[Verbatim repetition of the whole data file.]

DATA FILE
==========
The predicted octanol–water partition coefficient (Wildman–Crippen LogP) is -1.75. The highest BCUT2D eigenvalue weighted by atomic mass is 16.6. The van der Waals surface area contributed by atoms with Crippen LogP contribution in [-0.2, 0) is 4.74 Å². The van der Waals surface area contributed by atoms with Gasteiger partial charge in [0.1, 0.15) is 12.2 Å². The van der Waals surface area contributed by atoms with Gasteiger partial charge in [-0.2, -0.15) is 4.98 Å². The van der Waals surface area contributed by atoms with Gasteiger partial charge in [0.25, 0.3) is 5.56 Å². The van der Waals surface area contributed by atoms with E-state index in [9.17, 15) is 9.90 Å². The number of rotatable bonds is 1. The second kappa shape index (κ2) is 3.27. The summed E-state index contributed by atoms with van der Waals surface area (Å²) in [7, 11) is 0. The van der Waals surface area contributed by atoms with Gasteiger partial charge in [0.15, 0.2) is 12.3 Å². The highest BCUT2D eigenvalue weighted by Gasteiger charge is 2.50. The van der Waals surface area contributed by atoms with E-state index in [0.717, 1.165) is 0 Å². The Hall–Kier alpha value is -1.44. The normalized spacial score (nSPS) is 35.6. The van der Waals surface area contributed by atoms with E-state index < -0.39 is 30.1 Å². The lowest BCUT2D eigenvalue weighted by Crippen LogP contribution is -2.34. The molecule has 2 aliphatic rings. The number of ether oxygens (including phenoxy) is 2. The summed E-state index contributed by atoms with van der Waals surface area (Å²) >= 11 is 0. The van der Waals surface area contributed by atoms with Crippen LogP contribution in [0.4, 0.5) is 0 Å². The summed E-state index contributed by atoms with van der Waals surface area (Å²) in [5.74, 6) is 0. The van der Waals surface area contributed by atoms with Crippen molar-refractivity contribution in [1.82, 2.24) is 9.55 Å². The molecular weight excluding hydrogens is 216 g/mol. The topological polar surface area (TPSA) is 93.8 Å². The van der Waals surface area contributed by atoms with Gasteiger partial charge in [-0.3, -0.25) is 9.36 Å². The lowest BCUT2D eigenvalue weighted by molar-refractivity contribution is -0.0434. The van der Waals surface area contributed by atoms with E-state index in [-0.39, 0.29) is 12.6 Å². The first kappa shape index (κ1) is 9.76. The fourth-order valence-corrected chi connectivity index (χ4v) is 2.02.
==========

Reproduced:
The predicted octanol–water partition coefficient (Wildman–Crippen LogP) is -1.75. The highest BCUT2D eigenvalue weighted by atomic mass is 16.6. The van der Waals surface area contributed by atoms with Crippen LogP contribution in [-0.2, 0) is 4.74 Å². The van der Waals surface area contributed by atoms with Gasteiger partial charge in [0.1, 0.15) is 12.2 Å². The van der Waals surface area contributed by atoms with Gasteiger partial charge in [-0.2, -0.15) is 4.98 Å². The van der Waals surface area contributed by atoms with Gasteiger partial charge in [0.25, 0.3) is 5.56 Å². The van der Waals surface area contributed by atoms with E-state index in [9.17, 15) is 9.90 Å². The number of rotatable bonds is 1. The second kappa shape index (κ2) is 3.27. The summed E-state index contributed by atoms with van der Waals surface area (Å²) in [7, 11) is 0. The van der Waals surface area contributed by atoms with Gasteiger partial charge in [0.15, 0.2) is 12.3 Å². The highest BCUT2D eigenvalue weighted by Gasteiger charge is 2.50. The van der Waals surface area contributed by atoms with E-state index in [0.717, 1.165) is 0 Å². The Hall–Kier alpha value is -1.44. The normalized spacial score (nSPS) is 35.6. The van der Waals surface area contributed by atoms with E-state index < -0.39 is 30.1 Å². The lowest BCUT2D eigenvalue weighted by Crippen LogP contribution is -2.34. The molecule has 2 aliphatic rings. The number of ether oxygens (including phenoxy) is 2. The summed E-state index contributed by atoms with van der Waals surface area (Å²) >= 11 is 0. The van der Waals surface area contributed by atoms with Crippen LogP contribution in [0.4, 0.5) is 0 Å². The summed E-state index contributed by atoms with van der Waals surface area (Å²) in [5.74, 6) is 0. The van der Waals surface area contributed by atoms with Crippen molar-refractivity contribution in [1.82, 2.24) is 9.55 Å². The molecular weight excluding hydrogens is 216 g/mol. The topological polar surface area (TPSA) is 93.8 Å². The van der Waals surface area contributed by atoms with Gasteiger partial charge in [-0.3, -0.25) is 9.36 Å². The lowest BCUT2D eigenvalue weighted by molar-refractivity contribution is -0.0434. The van der Waals surface area contributed by atoms with E-state index in [-0.39, 0.29) is 12.6 Å². The first kappa shape index (κ1) is 9.76. The fourth-order valence-corrected chi connectivity index (χ4v) is 2.02.